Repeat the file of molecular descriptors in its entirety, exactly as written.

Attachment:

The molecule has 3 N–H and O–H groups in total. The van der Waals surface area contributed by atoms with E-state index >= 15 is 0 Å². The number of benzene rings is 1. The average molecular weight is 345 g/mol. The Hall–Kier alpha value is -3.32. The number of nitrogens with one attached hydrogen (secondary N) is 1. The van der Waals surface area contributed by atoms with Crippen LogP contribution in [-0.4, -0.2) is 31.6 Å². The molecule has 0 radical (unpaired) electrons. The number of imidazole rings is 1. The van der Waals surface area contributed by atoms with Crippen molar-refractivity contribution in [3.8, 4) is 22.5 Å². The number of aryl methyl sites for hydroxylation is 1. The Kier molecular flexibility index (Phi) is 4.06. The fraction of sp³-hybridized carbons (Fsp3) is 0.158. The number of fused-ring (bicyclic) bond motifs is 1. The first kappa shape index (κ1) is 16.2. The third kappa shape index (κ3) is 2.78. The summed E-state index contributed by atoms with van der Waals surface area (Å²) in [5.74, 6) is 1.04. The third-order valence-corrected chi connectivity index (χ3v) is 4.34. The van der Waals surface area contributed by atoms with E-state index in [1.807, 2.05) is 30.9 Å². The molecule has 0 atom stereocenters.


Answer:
The molecule has 3 N–H and O–H groups in total. The van der Waals surface area contributed by atoms with E-state index >= 15 is 0 Å². The number of benzene rings is 1. The average molecular weight is 345 g/mol. The Hall–Kier alpha value is -3.32. The number of nitrogens with one attached hydrogen (secondary N) is 1. The van der Waals surface area contributed by atoms with Crippen LogP contribution in [-0.4, -0.2) is 31.6 Å². The molecule has 0 radical (unpaired) electrons. The number of imidazole rings is 1. The van der Waals surface area contributed by atoms with Crippen molar-refractivity contribution in [3.8, 4) is 22.5 Å². The number of aryl methyl sites for hydroxylation is 1. The Kier molecular flexibility index (Phi) is 4.06. The fraction of sp³-hybridized carbons (Fsp3) is 0.158. The number of fused-ring (bicyclic) bond motifs is 1. The first kappa shape index (κ1) is 16.2. The third kappa shape index (κ3) is 2.78. The summed E-state index contributed by atoms with van der Waals surface area (Å²) in [5.74, 6) is 1.04. The third-order valence-corrected chi connectivity index (χ3v) is 4.34. The van der Waals surface area contributed by atoms with E-state index in [1.807, 2.05) is 30.9 Å². The molecule has 0 atom stereocenters.